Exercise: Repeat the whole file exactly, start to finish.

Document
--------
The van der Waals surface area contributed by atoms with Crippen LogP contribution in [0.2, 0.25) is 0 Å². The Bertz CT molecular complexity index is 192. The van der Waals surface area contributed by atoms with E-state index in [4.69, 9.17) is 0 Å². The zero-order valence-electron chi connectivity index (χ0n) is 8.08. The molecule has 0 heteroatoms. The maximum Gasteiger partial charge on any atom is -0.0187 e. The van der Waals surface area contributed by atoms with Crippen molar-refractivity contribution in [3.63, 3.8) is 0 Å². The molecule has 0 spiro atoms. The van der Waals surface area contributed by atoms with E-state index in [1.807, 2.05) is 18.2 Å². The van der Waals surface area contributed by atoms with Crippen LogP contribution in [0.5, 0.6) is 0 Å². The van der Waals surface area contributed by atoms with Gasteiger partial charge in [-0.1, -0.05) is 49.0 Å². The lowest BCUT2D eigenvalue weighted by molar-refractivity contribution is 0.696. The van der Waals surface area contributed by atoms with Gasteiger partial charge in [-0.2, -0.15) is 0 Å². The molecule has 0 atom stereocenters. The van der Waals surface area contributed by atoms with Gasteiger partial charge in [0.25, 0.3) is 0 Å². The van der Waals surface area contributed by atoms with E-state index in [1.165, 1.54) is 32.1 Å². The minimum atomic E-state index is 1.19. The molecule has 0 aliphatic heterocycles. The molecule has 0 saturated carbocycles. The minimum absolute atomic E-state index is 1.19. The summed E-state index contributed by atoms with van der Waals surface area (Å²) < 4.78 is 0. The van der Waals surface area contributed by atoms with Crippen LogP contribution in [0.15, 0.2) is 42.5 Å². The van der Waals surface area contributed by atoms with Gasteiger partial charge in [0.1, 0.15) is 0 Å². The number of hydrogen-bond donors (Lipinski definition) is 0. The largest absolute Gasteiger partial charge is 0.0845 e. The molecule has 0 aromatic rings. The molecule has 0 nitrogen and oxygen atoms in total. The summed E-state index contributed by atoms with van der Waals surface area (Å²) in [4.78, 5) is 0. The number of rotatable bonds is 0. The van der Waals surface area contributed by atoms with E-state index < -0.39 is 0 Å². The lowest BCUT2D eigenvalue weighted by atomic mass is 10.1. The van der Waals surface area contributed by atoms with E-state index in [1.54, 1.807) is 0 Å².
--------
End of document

The van der Waals surface area contributed by atoms with Crippen LogP contribution in [0.2, 0.25) is 0 Å². The Bertz CT molecular complexity index is 192. The van der Waals surface area contributed by atoms with E-state index in [4.69, 9.17) is 0 Å². The zero-order valence-electron chi connectivity index (χ0n) is 8.08. The molecule has 0 heteroatoms. The maximum Gasteiger partial charge on any atom is -0.0187 e. The van der Waals surface area contributed by atoms with Crippen molar-refractivity contribution in [3.63, 3.8) is 0 Å². The molecule has 0 spiro atoms. The van der Waals surface area contributed by atoms with E-state index in [1.807, 2.05) is 18.2 Å². The van der Waals surface area contributed by atoms with Crippen LogP contribution in [0.5, 0.6) is 0 Å². The van der Waals surface area contributed by atoms with Gasteiger partial charge in [-0.1, -0.05) is 49.0 Å². The lowest BCUT2D eigenvalue weighted by molar-refractivity contribution is 0.696. The van der Waals surface area contributed by atoms with Gasteiger partial charge in [-0.2, -0.15) is 0 Å². The molecule has 0 atom stereocenters. The van der Waals surface area contributed by atoms with Gasteiger partial charge in [0.25, 0.3) is 0 Å². The van der Waals surface area contributed by atoms with E-state index in [1.165, 1.54) is 32.1 Å². The minimum atomic E-state index is 1.19. The molecule has 0 aliphatic heterocycles. The molecule has 0 saturated carbocycles. The minimum absolute atomic E-state index is 1.19. The summed E-state index contributed by atoms with van der Waals surface area (Å²) < 4.78 is 0. The van der Waals surface area contributed by atoms with Crippen LogP contribution in [0.15, 0.2) is 42.5 Å². The van der Waals surface area contributed by atoms with Gasteiger partial charge in [0.1, 0.15) is 0 Å². The number of hydrogen-bond donors (Lipinski definition) is 0. The largest absolute Gasteiger partial charge is 0.0845 e. The molecule has 0 aromatic rings. The molecule has 0 nitrogen and oxygen atoms in total. The summed E-state index contributed by atoms with van der Waals surface area (Å²) in [4.78, 5) is 0. The number of rotatable bonds is 0. The van der Waals surface area contributed by atoms with E-state index < -0.39 is 0 Å². The lowest BCUT2D eigenvalue weighted by atomic mass is 10.1. The van der Waals surface area contributed by atoms with E-state index in [1.54, 1.807) is 0 Å².